Physicians debated whether they would prescribe the new MS drug to a patient.
Treating patients with multiple sclerosis is an exercise in coping with uncertainty. That much the physicians present for the “Debates Over Controversies in Multiple Sclerosis” discussion at the Consortium of Multiple Sclerosis Centers Annual Meeting could agree on.
The debate, which revolved around several case studies, involved moderator Dennis Bourdette, M.D., co-director of the MS Center Excellence-West; Benjamin Segal, M.D., of the VA Ann Arbor Healthcare System; Olaf Stuve, M.D., PhD, of the VA North Texas Health Care System; and Mitchell Wallin, M.D., Director of the VA Center of Excellence-East. The debate took place on the meeting’s second day, Thursday, May 25, 2017.
For this exercise, physicians were asked to assume that the case study patients have MS. They were also encouraged to advocate for pro or con positions on the questions, with no middle ground.
Case 1 involved a patient with secondary progressive MS (SPMS) without evidence of recurrent focal inflammatory lesions. She asked the doctor, “Will that new medication, Ocrevus, help me?” The case details were as follows:
· “A 52-year-old woman who developed optic neuritis at 33 and a brainstem demyelinating lesion at 35. Diagnosis of relapsing MS was made and she was started on IFN-beta 1a.
· For the next 10 years, she was stable clinically and by MRI.
· About 46, she noted very slow worsening of her gait and cognitive problems. Progression continued despite trials of natalizumab and dimethyl fumarate.
· Exam notable for mild hemiparesis, an unsteady gait, and 25-foot timed walk of 7 seconds (EDSS 4.0).”
This was the patient’s MRI:
Wallin said ocrelizumab would not be a good option for this patient. From a high level, he formed his decision based on the facts that this middle-aged woman with onset in her early 30s has seen relapse activity stabilize. Furthermore, she had progressive MS earlier than expected and was unresponsive to treatments.
From an efficacy standpoint, Wallin highlighted that the patient has SPMS with stable MRIs. This phenotype, he said, wasn’t in the ocrelizumab trials.
“We can’t talk about the experience of this particular patient,” he said. “I would argue that she’s not representative of the trial population.”
Wallin also discussed the debatable nature of the progressive MS phenotype. How do we define it, he asked. Once you reach a 4 on the EDSS, the disease progresses in a similar fashion, he said.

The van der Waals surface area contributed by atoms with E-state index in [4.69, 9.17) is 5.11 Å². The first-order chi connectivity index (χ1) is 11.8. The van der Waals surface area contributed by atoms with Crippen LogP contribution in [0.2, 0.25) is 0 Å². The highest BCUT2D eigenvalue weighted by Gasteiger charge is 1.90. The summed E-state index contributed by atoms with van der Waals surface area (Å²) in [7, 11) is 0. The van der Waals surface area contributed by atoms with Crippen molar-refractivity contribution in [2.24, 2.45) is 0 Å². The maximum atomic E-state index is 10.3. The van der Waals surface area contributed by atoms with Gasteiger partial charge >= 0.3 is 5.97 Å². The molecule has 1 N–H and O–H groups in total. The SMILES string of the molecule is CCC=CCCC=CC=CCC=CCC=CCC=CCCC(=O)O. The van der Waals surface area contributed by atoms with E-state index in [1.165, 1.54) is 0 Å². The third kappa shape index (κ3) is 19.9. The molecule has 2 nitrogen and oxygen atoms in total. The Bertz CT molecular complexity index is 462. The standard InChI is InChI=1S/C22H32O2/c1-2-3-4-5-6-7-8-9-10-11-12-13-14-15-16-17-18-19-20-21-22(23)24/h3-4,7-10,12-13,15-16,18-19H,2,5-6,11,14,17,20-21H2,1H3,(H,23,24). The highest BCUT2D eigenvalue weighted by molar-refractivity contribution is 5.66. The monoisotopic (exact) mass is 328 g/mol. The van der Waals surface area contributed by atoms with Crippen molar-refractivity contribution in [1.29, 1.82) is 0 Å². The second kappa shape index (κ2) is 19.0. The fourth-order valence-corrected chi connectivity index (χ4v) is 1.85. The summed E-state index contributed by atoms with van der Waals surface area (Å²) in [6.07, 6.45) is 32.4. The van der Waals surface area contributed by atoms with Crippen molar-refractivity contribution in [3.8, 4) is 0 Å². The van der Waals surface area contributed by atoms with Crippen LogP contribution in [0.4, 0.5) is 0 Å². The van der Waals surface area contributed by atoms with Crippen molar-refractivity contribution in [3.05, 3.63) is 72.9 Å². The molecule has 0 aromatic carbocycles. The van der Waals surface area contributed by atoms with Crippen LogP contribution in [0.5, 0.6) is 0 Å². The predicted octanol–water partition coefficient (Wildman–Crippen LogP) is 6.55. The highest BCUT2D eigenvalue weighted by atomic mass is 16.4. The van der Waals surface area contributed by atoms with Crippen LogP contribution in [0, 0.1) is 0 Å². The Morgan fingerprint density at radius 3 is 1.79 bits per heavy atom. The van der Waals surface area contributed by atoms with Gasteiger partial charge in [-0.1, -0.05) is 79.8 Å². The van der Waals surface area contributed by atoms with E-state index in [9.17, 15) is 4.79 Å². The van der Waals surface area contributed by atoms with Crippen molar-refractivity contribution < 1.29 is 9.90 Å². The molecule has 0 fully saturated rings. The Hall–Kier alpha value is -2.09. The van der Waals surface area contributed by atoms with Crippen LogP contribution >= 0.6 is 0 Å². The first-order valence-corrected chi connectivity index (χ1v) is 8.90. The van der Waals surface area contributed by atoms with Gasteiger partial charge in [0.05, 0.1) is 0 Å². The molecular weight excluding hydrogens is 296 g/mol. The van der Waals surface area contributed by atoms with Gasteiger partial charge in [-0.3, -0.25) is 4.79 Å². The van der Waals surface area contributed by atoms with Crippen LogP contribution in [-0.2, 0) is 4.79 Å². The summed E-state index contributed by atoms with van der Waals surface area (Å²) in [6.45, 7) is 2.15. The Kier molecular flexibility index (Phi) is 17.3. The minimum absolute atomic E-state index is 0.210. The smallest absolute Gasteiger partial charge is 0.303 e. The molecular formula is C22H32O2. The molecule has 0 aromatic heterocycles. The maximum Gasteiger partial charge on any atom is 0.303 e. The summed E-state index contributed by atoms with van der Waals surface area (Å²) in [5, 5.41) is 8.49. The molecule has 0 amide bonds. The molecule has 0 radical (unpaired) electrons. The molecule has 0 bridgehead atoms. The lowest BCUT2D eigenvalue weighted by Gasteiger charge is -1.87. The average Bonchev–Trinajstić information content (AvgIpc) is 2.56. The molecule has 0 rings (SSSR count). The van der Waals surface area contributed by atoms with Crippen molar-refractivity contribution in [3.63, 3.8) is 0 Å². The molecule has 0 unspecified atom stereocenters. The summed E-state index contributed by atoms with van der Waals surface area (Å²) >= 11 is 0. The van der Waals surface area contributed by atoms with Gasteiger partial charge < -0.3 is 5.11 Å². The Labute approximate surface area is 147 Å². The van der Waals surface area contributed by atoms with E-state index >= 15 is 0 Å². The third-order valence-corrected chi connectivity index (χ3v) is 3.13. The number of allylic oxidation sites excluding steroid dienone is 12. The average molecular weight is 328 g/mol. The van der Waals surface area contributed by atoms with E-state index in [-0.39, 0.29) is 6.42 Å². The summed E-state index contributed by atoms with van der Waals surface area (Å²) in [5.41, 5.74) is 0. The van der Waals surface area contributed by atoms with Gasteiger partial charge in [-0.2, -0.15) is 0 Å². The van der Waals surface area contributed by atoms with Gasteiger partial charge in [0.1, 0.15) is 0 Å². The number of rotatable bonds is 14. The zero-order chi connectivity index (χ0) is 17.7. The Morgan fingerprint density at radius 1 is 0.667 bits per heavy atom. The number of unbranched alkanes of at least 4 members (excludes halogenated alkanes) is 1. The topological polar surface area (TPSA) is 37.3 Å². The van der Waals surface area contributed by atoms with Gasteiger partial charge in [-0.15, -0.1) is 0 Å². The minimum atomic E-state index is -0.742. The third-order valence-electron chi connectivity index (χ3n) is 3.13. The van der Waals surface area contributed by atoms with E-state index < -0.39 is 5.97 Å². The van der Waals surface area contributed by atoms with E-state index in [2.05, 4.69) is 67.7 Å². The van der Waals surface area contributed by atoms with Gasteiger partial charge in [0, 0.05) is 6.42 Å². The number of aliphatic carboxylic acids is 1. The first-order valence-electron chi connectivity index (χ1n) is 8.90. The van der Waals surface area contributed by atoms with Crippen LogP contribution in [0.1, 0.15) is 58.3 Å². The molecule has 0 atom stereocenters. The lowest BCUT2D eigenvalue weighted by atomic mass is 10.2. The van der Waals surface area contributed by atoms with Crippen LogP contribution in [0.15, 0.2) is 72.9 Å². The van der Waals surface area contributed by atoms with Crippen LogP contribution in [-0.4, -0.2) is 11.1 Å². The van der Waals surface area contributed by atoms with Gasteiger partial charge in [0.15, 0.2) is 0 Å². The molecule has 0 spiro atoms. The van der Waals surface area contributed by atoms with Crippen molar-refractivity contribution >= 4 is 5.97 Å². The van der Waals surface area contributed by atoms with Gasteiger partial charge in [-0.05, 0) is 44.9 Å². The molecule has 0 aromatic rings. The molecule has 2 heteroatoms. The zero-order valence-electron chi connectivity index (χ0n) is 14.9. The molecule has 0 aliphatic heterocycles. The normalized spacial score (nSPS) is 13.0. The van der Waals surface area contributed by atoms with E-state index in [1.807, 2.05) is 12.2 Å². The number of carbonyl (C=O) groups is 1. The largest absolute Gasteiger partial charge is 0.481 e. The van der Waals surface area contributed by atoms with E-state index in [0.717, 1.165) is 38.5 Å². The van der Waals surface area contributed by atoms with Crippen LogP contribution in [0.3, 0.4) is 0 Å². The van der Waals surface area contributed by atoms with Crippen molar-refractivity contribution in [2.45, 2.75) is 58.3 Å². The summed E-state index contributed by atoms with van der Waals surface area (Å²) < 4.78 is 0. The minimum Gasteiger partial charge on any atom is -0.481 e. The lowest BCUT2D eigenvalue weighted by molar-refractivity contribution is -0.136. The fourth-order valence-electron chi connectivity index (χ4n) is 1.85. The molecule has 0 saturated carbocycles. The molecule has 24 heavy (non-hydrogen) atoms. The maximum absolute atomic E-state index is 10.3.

“There’s no efficacy data that can be pulled that’s relevant to this case,” Wallin said.
Ocrelizumab also presents a safety hazard for this patient, he added. Progressive multifocal leukoencephalopathy (PML) issues would have to be raised, he said, adding that it’s difficult to release ocrelizumab from the system.
“The risk of cancer is a real threat,” Wallin said, adding that the physician would have to evaluate the patient’s family history.
While ocrelizumab wouldn’t present any convenience-related issues, since it’s administered twice a year, it would be cost-prohibitive for some patients. The patient, Wallin said, may be a good candidate for an SPMS trial.
Segal spoke in support of administering ocrelizumab. He noted that there is a great deal of overlap between primary progressive MS (PPMS) and SPMS.
“Collectively, I think that data suggests so much overlap in the pathology,” he said.
He also cited a recent Italian study of B-cell follicles in SPMS. In this study, 40% of the autopsy specimens with SPMS have these follicles, which are largely composed of B-cells and likely contribute to disability. These B-cells can’t be seen on MRIs and are not associated with white-matter lesions, Segal said, but cortical lesions. He said that we know the patient was experiencing dementia, and therefore may have B-cell follicles causing formation of B-cell plaques.
“There is evidence that low-grade inflammation is occurring in SPMS,” he said.
Regarding the cancer risk, Segal said it’s too soon to gauge its severity. He noted that there is no statistically significant risk when comparing ocrelizumab to a placebo. Regarding the PML risk, he compared the drug to rheumatoid arthritis therapies that didn’t have a high risk of PML. It’s too soon to get an accurate indication of the PML risk in ocrelizumab, he said.
“I think there’s a lot of arguments to consider a trial of ocrelizumab,” he said.